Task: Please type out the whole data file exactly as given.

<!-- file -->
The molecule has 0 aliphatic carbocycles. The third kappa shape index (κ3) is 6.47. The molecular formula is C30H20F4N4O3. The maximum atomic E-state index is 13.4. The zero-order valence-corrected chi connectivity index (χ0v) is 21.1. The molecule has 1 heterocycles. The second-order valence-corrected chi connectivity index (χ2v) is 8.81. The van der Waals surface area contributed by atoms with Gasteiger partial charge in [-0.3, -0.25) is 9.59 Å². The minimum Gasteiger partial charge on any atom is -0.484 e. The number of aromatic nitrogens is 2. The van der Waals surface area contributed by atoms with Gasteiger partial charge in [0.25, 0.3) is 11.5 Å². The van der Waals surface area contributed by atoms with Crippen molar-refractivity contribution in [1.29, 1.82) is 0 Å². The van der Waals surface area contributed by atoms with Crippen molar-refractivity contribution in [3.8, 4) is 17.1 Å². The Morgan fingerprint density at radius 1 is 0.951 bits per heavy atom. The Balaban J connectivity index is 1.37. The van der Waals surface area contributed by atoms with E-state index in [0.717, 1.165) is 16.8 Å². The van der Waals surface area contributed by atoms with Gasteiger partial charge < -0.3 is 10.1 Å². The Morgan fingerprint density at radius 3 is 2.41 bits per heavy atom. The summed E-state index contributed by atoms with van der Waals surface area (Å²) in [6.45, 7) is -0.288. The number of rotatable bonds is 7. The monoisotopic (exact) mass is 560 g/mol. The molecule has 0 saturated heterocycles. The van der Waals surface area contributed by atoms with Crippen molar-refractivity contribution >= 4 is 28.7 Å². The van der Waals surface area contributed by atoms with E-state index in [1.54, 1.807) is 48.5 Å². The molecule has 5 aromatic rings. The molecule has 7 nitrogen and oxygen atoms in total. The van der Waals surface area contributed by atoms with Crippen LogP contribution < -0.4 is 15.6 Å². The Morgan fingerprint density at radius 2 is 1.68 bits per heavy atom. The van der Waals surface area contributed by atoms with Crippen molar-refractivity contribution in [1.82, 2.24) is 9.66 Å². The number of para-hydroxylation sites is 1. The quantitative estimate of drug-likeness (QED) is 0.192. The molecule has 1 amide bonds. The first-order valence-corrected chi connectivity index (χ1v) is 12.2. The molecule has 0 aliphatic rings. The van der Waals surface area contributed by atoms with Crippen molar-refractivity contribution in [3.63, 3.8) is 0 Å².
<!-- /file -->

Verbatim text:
The molecule has 0 aliphatic carbocycles. The third kappa shape index (κ3) is 6.47. The molecular formula is C30H20F4N4O3. The maximum atomic E-state index is 13.4. The zero-order valence-corrected chi connectivity index (χ0v) is 21.1. The molecule has 1 heterocycles. The second-order valence-corrected chi connectivity index (χ2v) is 8.81. The van der Waals surface area contributed by atoms with Gasteiger partial charge in [-0.3, -0.25) is 9.59 Å². The minimum Gasteiger partial charge on any atom is -0.484 e. The number of aromatic nitrogens is 2. The van der Waals surface area contributed by atoms with Gasteiger partial charge in [0.25, 0.3) is 11.5 Å². The van der Waals surface area contributed by atoms with Crippen molar-refractivity contribution in [1.29, 1.82) is 0 Å². The van der Waals surface area contributed by atoms with Crippen molar-refractivity contribution in [3.8, 4) is 17.1 Å². The Morgan fingerprint density at radius 1 is 0.951 bits per heavy atom. The Balaban J connectivity index is 1.37. The van der Waals surface area contributed by atoms with E-state index in [0.717, 1.165) is 16.8 Å². The van der Waals surface area contributed by atoms with Gasteiger partial charge < -0.3 is 10.1 Å². The Morgan fingerprint density at radius 3 is 2.41 bits per heavy atom. The summed E-state index contributed by atoms with van der Waals surface area (Å²) in [6.45, 7) is -0.288. The number of rotatable bonds is 7. The monoisotopic (exact) mass is 560 g/mol. The molecule has 0 saturated heterocycles. The van der Waals surface area contributed by atoms with Crippen molar-refractivity contribution >= 4 is 28.7 Å². The van der Waals surface area contributed by atoms with E-state index in [1.54, 1.807) is 48.5 Å². The molecule has 5 aromatic rings. The molecule has 7 nitrogen and oxygen atoms in total. The van der Waals surface area contributed by atoms with Crippen LogP contribution < -0.4 is 15.6 Å². The Morgan fingerprint density at radius 2 is 1.68 bits per heavy atom. The van der Waals surface area contributed by atoms with Crippen molar-refractivity contribution in [1.82, 2.24) is 9.66 Å². The number of para-hydroxylation sites is 1. The quantitative estimate of drug-likeness (QED) is 0.192. The molecule has 1 amide bonds. The first-order valence-corrected chi connectivity index (χ1v) is 12.2. The molecule has 0 aliphatic rings. The van der Waals surface area contributed by atoms with Crippen molar-refractivity contribution in [3.63, 3.8) is 0 Å².